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My Interview with Howard Buffett February 8, 2013

By Julie Murphree, Arizona Farm Bureau

Last month, I sat down with American philanthropist, photographer and farmer Howard Buffett, eldest son of billionaire investor Warren Buffett. Named after his grandfather, Howard grew up in Omaha, Nebraska and has been active in business, politics, agriculture conservation, photography and philanthropy. Without question, billionaire sons might have large expectations placed on them, and certainly reading his bio can make one get qualifications fatigue.

 

And you always wonder, how grounded are they? Well, I can answer that. He’s very grounded and certainly focused on his passion, farming.

 

And since one of his “foundation” farms is in Arizona, I talked him into meeting with me. But I’m reserving the full interview for our Arizona Farm Bureau members in the March 2013 issue of Arizona Agriculture. Oh, he’s a member too.

 

I joined Howard Buffett in late January for a sit-down interview about American agriculture and specifically, Arizona agriculture. The full interview will be in a future issue of our monthly magazine.

So, for a sampling of what we talked about, I’ll share what he said was his inspiration to farm.

 

Buffett: My mom always told me I didn’t have enough Tonka toys when I was little. I just like playing in the dirt. That’s how I got started.

 

I like doing stuff that’s physical, the environment and I love equipment.

 

The big epiphany [to make a difference in agriculture]; the real passion came through my photography when I found myself photographing children that were suffering so much. I photographed children that have died of malnutrition within 2 or 3 days from being photographed. Those were difficult photographs. You can’t just walk up and take photos. You have to be sensitive to the situation.

 

The greatest resource we have is to bring people to our farms. We’ve brought a lot to our farm in Illinois, put them on the combine, talked to them and they’ve walked away with a different opinion about farming and a different opinion on the way things can be done. They’ve discovered what it takes to do things and also come away understanding why certain things won’t work and why other do.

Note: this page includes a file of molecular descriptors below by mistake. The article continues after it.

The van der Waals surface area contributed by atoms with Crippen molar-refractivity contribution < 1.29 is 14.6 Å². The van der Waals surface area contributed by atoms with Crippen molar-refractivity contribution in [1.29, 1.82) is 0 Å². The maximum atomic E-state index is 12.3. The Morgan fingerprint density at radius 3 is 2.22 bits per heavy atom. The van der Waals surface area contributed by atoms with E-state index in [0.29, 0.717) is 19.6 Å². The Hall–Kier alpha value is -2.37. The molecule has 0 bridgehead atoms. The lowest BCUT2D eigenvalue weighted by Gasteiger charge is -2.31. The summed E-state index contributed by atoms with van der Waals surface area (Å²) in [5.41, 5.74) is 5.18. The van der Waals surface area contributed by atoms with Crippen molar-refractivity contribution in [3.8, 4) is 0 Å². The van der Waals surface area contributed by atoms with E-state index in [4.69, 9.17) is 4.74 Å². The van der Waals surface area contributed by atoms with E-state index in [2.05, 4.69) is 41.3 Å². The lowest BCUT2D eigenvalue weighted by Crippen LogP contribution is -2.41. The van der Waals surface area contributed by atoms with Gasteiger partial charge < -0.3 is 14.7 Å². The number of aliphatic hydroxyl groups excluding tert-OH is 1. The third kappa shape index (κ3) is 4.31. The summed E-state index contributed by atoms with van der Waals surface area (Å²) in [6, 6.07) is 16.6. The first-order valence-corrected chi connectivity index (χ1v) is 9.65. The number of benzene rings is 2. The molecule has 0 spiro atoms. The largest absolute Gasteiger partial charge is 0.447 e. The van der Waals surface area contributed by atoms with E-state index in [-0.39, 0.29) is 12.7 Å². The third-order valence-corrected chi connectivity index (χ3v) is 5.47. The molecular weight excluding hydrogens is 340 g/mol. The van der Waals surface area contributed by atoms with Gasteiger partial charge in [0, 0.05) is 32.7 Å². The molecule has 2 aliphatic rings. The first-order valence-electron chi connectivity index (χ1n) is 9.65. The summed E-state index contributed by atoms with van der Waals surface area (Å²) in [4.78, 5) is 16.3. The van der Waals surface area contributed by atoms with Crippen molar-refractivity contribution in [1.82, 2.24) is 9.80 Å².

The farms are the best education tools we’ve got!

 

Arizona Agriculture: You point out obvious hunger in other countries. It’s a bit more hidden in the United States some say because of pride. What’s drawing you to help here in America?

Buffett: It was not a conscious decision. Two things happened simultaneously. One, we’ve been working on agriculture productivity for small farmers all over the world, especially Africa and Latin America; at the same time it leads you to deal with hunger issues.

 

What first got me thinking about hunger in the United States were farmers. We can improve productivity for all these small farmers but we’re still going to need a really productive United States to meet all the food security needs of the future. This led me to start thinking about who can we partner with; Feeding America, a nationwide network of member food banks, came along. We’d actually been talking to them before but just hadn’t seen an opportunity before this more recent opportunity.

 

I started learning a lot more about hunger in America at the same time I was learning a lot more about agriculture in America and really shifted my thinking on both issues. What we want to do in America is use our resources in such a way that other people are not doing what we’re doing. In this country there are so many resources that don’t exist in other countries, but we don’t want to be duplicating efforts. So we’ve tried to develop an approach on hunger in America and how we approach farmers in this country with resources not common to what’s already occurring.

 

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I had a really great conversation with Mr. Buffett. Stay tuned.

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